So you’ve found dog poop in your backyard, you don’t own a dog yourself so you know that it must be that pesky mutt next door. Not only is dog poop gross It’s also technically an environmental hazard according to the United States Environmental Protection Agency.
Dog poop can pose a serious health risk to you and your family. It contains a huge range of really nasty diseases. To add further insult to injury dog poop can also cause long lasting damage to the lawn as it contains excess nitrogen.
1 Be vigilant when modifying your yard
Dogs often dig because they smell something new and exciting. If that smell is coming from underground then your curious pup will dig until he can find the cause of the scent.
You see, your dog is a super-sniffer. He can smell things that humans can’t. That’s why dogs love going for walks so much…
Walks open your dog up to a whole range of new smells and scents that he wouldn’t get to smell at home in your yard.
Your dog knows what your yard smells like. It’s boring. It’s not new or exciting. Unless…
You decide to do some landscaping or modifying your back yard.
When you do this, you are bringing in new smells into your yard. And to your dog, that’s incredibly exciting.
Let’s say you plant a new tree in your yard. Don’t be surprised to find your dog digging up the roots in a hunt for new smells.
Even rolling out fresh sod (grass turf) – your dog will happily dig through the grass roots.
Same goes for digging up newly installed sprinkler heads and irrigation systems.
But it’s not just what you add to your yard. Even preparing a garden bed for flowers or vegetables can cause your dog to dig.
You see, dogs love freshly tilled soil. It brings a whole new range of smells to the surface. These smells were previously locked underground.
With the soil unearthed, your dog is now encouraged to dig. Not to mention all the worms and bugs that come to the surface – digging after these critters is great fun!
One reader even told us a sad story of when they buried their cat in their backyard and placed a memorial statue on top…
They were horrified to discover their dog digging the grave up days later. Dogs will happily dig up dead animals – to your dog, they smell great!
Does your dog only dig when you add something to your yard? The solution is simple:
By fencing off the area, you won’t have to worry about your dog digging up your brand new flower garden.
1 Provide your dog with shelter
Some yards have patios, shady trees and all manner of cozy places for a dog to rest when the weather turns bad…
However, other yards are little more than a field of grass bordered by a fence. If that sounds like your yard, then it could be the reason your dog is digging – especially if this digging occurs when the weather changes.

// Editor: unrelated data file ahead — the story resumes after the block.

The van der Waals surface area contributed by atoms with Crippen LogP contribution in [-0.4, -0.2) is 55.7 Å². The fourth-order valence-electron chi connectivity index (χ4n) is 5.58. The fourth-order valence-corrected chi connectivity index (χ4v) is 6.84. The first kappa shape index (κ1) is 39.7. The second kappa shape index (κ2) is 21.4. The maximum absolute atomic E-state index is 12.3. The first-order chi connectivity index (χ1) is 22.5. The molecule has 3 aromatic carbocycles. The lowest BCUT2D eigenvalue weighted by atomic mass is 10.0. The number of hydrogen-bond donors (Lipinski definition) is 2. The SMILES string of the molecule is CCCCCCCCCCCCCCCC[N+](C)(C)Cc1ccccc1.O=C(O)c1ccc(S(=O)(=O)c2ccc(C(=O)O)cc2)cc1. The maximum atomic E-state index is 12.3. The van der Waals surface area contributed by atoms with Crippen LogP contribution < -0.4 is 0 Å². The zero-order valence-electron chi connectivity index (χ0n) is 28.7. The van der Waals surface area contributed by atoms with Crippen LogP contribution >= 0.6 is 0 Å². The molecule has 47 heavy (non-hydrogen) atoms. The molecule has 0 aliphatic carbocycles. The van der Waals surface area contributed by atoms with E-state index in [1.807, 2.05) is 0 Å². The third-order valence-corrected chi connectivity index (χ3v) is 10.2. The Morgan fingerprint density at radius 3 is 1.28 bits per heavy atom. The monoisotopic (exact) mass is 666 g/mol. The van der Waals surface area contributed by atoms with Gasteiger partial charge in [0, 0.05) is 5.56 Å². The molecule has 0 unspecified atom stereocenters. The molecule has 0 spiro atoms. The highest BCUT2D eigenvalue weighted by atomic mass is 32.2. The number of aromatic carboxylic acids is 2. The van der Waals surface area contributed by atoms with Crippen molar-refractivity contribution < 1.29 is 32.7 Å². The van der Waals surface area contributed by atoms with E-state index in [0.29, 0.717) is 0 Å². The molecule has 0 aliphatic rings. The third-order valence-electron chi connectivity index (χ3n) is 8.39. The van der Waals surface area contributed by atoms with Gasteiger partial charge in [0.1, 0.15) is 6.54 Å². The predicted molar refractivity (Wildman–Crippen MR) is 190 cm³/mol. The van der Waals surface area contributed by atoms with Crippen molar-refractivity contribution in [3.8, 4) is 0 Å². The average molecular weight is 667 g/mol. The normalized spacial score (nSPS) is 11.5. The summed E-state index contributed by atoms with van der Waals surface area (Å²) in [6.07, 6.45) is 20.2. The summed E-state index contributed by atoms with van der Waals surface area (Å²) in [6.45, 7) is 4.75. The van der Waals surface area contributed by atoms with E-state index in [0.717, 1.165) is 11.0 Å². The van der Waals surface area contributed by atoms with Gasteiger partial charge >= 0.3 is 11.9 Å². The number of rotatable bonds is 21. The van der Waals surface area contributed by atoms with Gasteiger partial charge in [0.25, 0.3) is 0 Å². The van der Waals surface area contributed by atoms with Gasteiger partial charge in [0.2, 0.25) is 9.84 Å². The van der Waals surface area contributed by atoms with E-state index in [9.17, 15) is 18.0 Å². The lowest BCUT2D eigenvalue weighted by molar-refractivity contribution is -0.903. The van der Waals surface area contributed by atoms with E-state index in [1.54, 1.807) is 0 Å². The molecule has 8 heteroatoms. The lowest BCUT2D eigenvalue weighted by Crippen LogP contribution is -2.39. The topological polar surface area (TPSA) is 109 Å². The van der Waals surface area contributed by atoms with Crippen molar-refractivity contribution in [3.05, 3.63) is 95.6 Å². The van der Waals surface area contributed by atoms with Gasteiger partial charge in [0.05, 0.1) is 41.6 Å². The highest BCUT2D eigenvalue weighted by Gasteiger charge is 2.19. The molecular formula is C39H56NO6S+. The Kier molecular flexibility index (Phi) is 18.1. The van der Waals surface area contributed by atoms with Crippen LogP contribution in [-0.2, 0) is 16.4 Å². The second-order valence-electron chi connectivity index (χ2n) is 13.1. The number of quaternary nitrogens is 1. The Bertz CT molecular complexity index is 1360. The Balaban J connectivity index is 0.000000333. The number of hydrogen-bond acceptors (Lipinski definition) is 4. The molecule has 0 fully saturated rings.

You see, a yard like this offers no protection from the elements.
But your dog is resourceful. He will take it upon himself to build his own shelter. Well, dig one up anyway.
Don’t want your dog to dig a hole for protection? Then you should provide shelter for him.
Note, even if your dog does have a dog house, he might still dig. You see, if your dog house sits in full sun, it can be hotter in the house than outside. This brings me to the next reason why dogs dig…
But aren’t mothballs poisonous to dogs?
Yes unfortunately and this is a pretty big catch. Perhaps the main downside of using mothballs to repel dogs from your yard is that they are in fact poisonous to dogs if they are directly ingested. In fact even a small amount can pose serious health risks to dogs and may require them to receive immediate treatment.
So in summary, should you use mothballs to repel dogs from your property? Although it’s handy to have something that will keep dogs off your yard, you simply can’t go around poisoning your neighbours pets (no matter how annoying they may be!)
Mothballs are so toxic that even the fumes are also poisonous to dogs. Not only this but mothballs can also be harmful to humans, especially if you are exposed to the fumes long term. It is also possible for them to be ingested by unsuspecting young children who stumble upon them!
Are mothballs toxic to dogs?
Other scents that may deter your dog from digging include:
- Citrus fruit (oranges, lemons, grapefruit)
- Coffee Grounds.
- Citronella Essential Oil.
- Dog poop (bury your dog’s poop where he digs.
Are dogs attracted to mothballs?